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I have a project where my input files used to be XML. I'm now being asked to start processing HTML with embedded CSS instead, and I'd like to accomplish this as cleanly and with as few code changes as possible. I was using XML::LibXML to parse the XML files, but now that we're moving to HTML with CSS, I'm thinking I'll need to move to something else. That said, before I dig myself knee deep into silly decisions I'll likely regret, I wanted to ask here: what do you guys use for this kind of task?

The structures of the old XML and the new HTML input files are pretty similar, with both holding the same information. The HTML uses divs in place of the XML's text nodes, and holds its style information in style tags and attributes instead of separated xml attributes.

An example of the old XML is:

<text font="TimesNewRoman,BoldItalic" size="11.04" x="59" y="405" w="52"
      h="12" bold="yes" italic="yes" cs="4.6" o_bbox="59,405;52,12"
      o_size="11.04" o_cs="4.6">
Some text

An example of the new HTML is:

<div o="9ka" style="position:absolute;top:145;left:89;x-pdf-top:744;x-pdf-left:60;x-pdf-bottom:732;x-pdf-right:536;">
  <span class="ft19" >
    Some text

where "ft19" refers to a css style element from the top of the page of the format:

.ft19{ vertical-align:top;font-size:14px;x-pdf-font-size:14px;

Basically, all I want is a parser that can read the stylistic elements of each node as attributes, so I could do something like:

my @texts_arr = $page_node->findnodes('text');
my $test_node = $texts_arr[1];
print "node\'s bold value is: " . $text_node->getAttribute('bold');

as I'm able to do with the XML. Does anything like that exist for parsing HTML? I'd really like to make sure I start this the right way instead of finding something that sort of does what I want on CPAN and realizing two months later that there was another module that was way better for what I'm trying to do.


share|improve this question
Since I don’t have time to write up a real answer for you, I’ll just comment with a link to something I did awhile back that should address all your needs but you’ll have to dig into it a bit yourself: Move your CSS from stylesheets to inline with Perl. – Ashley Feb 17 '11 at 21:03
up vote 3 down vote accepted

The basic one I am aware of is HTML::Parser.

There is also a project that works with it, Marpa::HTML which is the work of the larger parser project Marpa, which parses any language that can be described in BNF, documented on the author's blog which is very interesting but much newer and experimental.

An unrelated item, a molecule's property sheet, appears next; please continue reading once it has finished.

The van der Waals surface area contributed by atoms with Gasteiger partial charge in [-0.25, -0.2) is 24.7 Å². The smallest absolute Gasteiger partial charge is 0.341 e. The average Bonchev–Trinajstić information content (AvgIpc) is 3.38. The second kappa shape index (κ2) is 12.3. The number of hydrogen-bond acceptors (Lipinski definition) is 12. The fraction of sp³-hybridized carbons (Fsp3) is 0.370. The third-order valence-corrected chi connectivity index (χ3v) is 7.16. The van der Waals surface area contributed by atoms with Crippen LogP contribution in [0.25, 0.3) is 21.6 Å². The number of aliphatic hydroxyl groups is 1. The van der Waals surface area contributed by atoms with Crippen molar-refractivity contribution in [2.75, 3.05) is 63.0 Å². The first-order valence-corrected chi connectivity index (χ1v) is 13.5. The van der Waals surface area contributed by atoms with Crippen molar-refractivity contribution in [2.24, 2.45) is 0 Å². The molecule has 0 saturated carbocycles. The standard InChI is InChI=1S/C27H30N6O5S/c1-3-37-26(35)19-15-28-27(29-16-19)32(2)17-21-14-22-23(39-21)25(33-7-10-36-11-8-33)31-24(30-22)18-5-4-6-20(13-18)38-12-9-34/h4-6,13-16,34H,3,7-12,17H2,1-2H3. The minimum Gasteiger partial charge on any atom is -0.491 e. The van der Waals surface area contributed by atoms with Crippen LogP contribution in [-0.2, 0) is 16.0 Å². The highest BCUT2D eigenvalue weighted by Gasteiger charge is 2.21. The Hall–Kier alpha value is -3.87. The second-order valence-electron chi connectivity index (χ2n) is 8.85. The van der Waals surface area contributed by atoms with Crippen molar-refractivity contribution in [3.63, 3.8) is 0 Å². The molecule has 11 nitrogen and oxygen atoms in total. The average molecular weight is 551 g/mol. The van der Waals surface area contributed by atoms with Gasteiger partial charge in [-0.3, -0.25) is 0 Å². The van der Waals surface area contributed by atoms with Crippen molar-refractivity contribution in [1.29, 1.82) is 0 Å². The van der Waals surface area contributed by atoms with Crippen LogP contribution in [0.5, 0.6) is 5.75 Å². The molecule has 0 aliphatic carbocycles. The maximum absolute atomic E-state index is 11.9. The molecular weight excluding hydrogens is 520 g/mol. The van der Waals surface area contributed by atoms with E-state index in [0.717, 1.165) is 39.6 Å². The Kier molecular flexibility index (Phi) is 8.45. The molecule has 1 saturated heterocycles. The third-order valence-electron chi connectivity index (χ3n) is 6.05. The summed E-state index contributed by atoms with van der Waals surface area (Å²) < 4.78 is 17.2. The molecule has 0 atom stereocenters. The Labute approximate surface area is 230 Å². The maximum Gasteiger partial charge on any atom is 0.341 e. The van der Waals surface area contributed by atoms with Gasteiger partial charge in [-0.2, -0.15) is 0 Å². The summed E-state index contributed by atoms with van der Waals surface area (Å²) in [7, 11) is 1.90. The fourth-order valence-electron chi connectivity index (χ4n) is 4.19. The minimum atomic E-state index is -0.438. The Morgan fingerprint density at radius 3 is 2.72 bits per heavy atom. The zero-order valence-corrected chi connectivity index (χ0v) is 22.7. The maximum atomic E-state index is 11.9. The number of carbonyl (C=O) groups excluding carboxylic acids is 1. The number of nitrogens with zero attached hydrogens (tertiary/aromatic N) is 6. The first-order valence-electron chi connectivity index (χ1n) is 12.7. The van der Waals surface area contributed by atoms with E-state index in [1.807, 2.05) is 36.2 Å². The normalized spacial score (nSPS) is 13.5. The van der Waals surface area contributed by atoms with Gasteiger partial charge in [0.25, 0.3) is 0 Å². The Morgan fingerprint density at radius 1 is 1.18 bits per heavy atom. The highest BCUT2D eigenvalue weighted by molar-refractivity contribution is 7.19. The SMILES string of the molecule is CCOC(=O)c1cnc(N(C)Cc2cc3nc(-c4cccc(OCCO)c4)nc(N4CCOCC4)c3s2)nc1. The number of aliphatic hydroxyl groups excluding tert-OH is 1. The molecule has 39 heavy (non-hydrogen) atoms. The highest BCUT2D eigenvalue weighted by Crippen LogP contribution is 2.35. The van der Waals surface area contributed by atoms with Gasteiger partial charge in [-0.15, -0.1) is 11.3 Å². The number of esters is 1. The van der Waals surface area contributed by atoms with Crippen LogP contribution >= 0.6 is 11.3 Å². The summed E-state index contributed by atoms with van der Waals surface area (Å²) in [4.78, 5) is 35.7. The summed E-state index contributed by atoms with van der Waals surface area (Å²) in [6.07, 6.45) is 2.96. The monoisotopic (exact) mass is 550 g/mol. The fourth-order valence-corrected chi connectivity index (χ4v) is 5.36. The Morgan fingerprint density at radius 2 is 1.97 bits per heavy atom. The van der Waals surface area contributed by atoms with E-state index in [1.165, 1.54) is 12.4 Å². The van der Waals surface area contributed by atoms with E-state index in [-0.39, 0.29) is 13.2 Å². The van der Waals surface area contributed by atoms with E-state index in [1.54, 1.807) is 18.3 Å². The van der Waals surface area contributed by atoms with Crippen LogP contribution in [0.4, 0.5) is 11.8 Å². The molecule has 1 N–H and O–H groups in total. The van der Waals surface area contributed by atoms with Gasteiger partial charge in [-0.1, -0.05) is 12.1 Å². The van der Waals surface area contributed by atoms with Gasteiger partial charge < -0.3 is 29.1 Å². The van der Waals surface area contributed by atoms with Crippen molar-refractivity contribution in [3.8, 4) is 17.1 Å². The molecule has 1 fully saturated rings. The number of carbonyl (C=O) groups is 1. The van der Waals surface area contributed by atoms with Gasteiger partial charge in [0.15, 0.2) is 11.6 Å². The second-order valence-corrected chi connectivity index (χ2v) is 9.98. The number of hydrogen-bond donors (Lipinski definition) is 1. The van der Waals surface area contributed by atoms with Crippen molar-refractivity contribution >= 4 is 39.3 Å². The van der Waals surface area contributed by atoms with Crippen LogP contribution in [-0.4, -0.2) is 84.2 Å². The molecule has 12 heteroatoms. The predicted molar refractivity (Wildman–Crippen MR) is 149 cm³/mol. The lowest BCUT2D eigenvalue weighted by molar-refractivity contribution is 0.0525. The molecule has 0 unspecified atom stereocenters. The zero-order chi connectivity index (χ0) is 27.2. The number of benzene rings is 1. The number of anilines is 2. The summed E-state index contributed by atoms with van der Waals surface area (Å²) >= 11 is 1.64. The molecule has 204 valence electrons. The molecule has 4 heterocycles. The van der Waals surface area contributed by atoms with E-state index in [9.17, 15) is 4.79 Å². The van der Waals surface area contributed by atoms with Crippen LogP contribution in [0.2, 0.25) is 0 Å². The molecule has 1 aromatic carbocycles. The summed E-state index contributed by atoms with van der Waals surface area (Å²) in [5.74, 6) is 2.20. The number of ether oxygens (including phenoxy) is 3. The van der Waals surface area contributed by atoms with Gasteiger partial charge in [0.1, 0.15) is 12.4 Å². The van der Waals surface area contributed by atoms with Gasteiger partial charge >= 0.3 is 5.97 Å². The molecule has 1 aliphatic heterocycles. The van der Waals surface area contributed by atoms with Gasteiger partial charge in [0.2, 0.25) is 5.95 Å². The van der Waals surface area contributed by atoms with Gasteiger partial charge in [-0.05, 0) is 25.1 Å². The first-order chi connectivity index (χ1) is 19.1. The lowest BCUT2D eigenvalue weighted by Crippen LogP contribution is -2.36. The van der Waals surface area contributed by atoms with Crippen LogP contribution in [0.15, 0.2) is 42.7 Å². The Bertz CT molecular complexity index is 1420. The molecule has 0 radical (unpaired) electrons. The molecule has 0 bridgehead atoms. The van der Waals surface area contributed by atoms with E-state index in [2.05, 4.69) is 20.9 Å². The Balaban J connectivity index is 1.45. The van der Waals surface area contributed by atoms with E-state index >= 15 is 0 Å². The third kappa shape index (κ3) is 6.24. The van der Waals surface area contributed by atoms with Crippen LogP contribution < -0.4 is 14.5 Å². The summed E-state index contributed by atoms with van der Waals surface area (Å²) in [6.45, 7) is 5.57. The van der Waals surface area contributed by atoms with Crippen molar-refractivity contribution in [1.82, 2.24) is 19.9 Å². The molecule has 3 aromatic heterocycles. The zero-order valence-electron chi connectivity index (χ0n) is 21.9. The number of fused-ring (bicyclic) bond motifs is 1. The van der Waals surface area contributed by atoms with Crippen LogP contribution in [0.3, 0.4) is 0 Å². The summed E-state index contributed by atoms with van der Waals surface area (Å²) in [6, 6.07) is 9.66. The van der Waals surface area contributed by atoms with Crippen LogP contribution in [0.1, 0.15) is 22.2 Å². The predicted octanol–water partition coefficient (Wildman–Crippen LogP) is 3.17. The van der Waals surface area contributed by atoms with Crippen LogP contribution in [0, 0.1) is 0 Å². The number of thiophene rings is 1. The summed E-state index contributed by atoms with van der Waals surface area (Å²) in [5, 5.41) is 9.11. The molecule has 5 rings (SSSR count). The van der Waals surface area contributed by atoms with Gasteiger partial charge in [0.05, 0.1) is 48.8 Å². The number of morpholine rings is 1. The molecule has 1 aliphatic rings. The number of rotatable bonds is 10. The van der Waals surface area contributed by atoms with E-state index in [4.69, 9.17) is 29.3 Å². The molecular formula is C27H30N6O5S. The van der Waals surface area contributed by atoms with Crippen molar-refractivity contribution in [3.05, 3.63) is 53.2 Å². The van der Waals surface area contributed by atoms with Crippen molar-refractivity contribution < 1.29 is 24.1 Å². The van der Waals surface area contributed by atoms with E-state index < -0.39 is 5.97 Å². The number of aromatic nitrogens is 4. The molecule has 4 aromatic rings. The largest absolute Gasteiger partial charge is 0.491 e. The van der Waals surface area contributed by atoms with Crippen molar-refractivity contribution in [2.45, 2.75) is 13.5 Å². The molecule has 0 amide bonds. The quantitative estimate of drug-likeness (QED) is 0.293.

I also see that wildly successful WWW::Mechanize uses HTML::TokeParser, and it uses HTML::PullParser, so there's that too.

If you need something even more generic (and evil) you can look into "writing" your own using something like Text::Balanced (which has some nice methods for tags, not sure about tag properties though) or even Regexp::Grammars, but again this means reinventing the wheel somewhat, I would only choose these routes if the above don't do what you need.

Perhaps I haven't helped. Perhaps I have just done a literature search for you, but maybe one of these will work better for you than others.

Edit: one more parser for you, seems like it might do what you need HTML::Tree. Then look at methods like look_down from HTML::Element to act on the tree. I saw an example here.

share|improve this answer
Thanks! Will check all of these out. – Eli Feb 17 '11 at 22:46
@Eli, added HTML::Tree. – Joel Berger Feb 23 '11 at 2:07

It's not clear - is the Perl parsing for the purposes of doing the conversion to HTML (with embedded CSS)? If so, why not forget Perl and use XSLT which is designed to transform XML documents?

share|improve this answer
No, I'm not doing any conversion to HTML. My project takes input files and does something with them (doesn't matter what). My input files used to be XML, which were easy for me to parse and process. They've now been switched to HTML of the form defined in the question, so I have to change how I parse them. I'm asking about good ways to go about doing that. – Eli Feb 17 '11 at 21:32

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